Learning, Concepts of Electricity,

What is the Penalty for Stealing Electricity

Electricity theft is a common occurrence around the world. It is important to be aware of this crime’s consequences and penalties.

The minimum penalty for stealing electricity in the US is a steep fine. The severity of the punishment increases based on the total value of the stolen electricity. The maximum punishment for stealing electricity is a $150,000 fine and five years of jail time.

We will go into more detail below.

Penalties and Punishments for Stealing Electricity

Fines and jail time are the usual penalty for stealing electricity worldwide. 

The exact nature of the punishment depends on where the electricity was stolen from, how much electricity was stolen, and which offense it falls under in the penal code. Failure to comply with the initial charges will result in heavier fines and jail time. 


Under the penal code of the United States, energy theft is commonly categorized into three misdemeanor charges. 

Individuals found guilty of misdemeanor crimes are required to pay criminal fines. They may also receive jail time depending on the offense committed. For electricity theft, the resulting criminal fines are based on the value of the electricity stolen. 

Class C Misdemeanor charges are for electricity theft valued at $50 and below. This is punished with a $500 fine without any additional jail time.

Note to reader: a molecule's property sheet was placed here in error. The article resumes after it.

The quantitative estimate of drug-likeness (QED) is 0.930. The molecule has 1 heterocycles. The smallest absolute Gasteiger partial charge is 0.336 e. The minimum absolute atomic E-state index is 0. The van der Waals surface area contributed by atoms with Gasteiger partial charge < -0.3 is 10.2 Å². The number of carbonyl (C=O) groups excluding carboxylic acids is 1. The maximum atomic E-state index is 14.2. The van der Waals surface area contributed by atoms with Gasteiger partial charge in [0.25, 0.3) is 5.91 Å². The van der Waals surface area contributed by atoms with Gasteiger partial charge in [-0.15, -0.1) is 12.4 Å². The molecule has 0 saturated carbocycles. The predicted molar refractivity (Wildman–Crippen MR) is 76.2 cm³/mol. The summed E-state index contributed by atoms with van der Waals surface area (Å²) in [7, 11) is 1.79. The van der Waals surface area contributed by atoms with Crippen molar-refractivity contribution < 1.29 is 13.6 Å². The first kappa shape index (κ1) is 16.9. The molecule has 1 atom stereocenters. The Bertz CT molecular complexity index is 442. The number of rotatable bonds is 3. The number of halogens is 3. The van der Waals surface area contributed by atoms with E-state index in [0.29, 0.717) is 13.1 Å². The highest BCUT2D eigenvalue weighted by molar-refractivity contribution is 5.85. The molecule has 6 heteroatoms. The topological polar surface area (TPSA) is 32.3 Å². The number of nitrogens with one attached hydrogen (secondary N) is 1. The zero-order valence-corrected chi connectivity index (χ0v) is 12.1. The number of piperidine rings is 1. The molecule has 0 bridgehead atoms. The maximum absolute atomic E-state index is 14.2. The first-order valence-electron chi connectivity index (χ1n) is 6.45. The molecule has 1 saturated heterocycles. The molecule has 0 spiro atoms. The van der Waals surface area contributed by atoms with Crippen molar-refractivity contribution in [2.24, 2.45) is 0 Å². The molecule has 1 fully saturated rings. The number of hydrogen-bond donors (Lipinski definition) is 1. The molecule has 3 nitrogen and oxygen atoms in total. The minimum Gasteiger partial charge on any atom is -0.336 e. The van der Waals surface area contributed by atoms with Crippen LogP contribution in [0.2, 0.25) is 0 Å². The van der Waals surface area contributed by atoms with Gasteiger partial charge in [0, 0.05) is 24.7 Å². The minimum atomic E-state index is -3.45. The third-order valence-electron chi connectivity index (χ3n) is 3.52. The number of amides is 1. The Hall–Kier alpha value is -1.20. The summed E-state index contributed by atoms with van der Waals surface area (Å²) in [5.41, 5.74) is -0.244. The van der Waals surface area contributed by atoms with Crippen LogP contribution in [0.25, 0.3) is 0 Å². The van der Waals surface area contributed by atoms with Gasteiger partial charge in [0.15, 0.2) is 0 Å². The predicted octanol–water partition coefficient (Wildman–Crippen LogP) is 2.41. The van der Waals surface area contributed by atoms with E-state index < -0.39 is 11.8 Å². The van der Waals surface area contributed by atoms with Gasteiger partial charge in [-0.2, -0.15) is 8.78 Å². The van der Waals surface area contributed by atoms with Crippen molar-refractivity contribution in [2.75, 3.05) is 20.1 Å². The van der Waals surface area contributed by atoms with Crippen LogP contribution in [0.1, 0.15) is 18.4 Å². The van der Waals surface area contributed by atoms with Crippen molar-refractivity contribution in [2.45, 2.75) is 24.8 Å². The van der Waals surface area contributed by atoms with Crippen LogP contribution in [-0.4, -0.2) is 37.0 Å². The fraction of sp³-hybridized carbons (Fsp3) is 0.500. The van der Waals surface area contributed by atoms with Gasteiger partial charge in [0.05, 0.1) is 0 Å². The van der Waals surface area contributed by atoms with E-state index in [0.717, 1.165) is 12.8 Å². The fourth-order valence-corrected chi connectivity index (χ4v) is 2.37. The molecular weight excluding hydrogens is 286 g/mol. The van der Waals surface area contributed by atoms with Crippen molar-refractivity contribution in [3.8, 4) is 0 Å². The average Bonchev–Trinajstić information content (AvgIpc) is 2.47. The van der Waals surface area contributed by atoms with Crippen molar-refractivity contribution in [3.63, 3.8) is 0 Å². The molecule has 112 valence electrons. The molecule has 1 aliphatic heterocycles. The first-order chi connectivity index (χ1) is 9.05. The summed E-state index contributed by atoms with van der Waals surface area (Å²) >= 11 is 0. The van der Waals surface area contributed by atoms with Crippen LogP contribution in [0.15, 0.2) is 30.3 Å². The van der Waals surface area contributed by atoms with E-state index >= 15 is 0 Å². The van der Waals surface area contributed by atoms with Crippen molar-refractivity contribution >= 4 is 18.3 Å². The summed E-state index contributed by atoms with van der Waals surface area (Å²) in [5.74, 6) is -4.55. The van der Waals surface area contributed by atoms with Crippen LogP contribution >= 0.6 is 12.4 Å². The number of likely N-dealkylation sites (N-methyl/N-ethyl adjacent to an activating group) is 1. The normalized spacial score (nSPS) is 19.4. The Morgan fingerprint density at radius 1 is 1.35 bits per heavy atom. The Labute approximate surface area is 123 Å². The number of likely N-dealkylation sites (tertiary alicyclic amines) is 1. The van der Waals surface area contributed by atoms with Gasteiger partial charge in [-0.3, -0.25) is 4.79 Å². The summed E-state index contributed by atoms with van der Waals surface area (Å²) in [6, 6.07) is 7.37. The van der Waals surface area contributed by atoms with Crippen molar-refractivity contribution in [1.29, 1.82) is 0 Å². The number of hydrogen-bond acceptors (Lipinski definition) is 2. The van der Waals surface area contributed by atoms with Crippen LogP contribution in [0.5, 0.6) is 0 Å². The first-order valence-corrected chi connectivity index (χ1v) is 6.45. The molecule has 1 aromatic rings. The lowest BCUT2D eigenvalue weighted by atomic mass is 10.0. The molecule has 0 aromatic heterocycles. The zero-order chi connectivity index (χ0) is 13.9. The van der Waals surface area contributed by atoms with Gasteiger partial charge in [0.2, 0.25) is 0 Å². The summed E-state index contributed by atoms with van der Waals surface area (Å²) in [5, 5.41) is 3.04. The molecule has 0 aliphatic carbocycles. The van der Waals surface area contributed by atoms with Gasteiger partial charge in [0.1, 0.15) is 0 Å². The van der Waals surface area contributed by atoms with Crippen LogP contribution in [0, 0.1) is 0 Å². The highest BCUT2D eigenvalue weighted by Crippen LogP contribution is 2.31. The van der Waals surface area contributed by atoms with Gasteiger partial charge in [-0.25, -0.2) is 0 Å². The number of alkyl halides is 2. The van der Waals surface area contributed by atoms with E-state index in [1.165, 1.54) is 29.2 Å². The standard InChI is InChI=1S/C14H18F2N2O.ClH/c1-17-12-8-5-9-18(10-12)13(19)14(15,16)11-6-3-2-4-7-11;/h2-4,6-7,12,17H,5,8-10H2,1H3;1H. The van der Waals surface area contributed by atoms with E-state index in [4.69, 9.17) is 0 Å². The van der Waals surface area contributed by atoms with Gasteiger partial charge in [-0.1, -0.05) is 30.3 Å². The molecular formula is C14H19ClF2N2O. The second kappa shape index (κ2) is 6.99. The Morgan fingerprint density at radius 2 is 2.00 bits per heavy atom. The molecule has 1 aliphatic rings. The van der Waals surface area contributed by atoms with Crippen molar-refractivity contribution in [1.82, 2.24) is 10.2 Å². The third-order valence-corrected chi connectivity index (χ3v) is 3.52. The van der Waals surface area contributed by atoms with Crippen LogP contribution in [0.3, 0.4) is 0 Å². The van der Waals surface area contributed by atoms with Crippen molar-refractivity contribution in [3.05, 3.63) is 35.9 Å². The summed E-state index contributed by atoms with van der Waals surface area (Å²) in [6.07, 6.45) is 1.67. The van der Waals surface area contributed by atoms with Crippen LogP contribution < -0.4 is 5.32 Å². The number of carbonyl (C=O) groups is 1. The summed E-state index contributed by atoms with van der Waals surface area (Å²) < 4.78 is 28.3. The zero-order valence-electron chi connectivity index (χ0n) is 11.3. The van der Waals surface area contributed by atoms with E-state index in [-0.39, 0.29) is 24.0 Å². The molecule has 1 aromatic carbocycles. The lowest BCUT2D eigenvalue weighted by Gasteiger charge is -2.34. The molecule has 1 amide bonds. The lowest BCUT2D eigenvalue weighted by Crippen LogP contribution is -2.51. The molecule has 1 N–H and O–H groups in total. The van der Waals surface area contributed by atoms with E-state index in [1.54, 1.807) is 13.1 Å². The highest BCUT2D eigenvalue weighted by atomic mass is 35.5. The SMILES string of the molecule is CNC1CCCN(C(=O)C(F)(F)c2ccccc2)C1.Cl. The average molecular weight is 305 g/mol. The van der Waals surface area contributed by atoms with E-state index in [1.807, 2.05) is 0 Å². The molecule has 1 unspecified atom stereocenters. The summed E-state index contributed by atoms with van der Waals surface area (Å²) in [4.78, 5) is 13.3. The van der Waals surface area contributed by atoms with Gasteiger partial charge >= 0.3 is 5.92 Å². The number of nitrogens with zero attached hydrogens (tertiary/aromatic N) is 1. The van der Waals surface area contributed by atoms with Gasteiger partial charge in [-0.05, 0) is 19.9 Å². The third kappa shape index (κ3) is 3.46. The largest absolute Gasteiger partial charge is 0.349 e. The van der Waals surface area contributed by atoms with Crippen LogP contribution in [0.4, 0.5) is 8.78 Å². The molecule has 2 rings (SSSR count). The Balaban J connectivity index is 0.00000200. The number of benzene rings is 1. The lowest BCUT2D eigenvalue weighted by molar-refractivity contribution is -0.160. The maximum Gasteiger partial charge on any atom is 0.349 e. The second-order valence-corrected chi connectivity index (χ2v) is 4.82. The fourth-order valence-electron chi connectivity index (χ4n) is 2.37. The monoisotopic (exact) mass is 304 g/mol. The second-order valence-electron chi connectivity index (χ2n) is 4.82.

Class B Misdemeanor charges are for electricity theft valued at more than $50 up to $500. This is punished with a $2,000 fine, sometimes with months of imprisonment. 

Class A Misdemeanor charges are for electricity theft valued at more than $500 up to $1,500. This has the heaviest punishment of a $4,000 fine and a maximum jail time of one year. 

Stolen electricity valued at above $1,500 is classified under felony charges instead of misdemeanor charges. 


Stealing electricity often results in jail time for the offender. 

Anyone caught in the act of stealing electricity will be sentenced to imprisonment. This punishment also extends to third-party consumers or individuals that did not commit the crime but are consuming stolen electricity. 

Those guilty of electricity theft will be sentenced to 1 to 5 years of jail time. In comparison, third-party consumers of stolen electricity will receive 1 to 3 years of jail time. 

Felony Charges

A felony is a serious criminal offense considered harmful or dangerous to society. 

Electricity theft carries significant risk to the offender, electricity provider, and individuals legitimately consuming electricity. Stealing electricity, especially in high amounts, can overload an area’s power grid. This action damages electronics and appliances connected to power lines. In addition, electricity theft can cause power companies to have less reliability and lower quality power supply for consumers. 

The worst possible felony charge an individual can receive for stealing power is a Class 3 Felony charge. This is punished with a $150,000 fine and five years of jail time.

Identifying the Signs of Electricity Theft

Now that you’re aware of how people steal electricity, it becomes easier to identify the signs of electricity theft. 

The common signs of electricity theft are as follows:

  • Unusual electricity usage spikes on your electricity bill.
  • Extra cords and wires are attached to your electric meter or pole.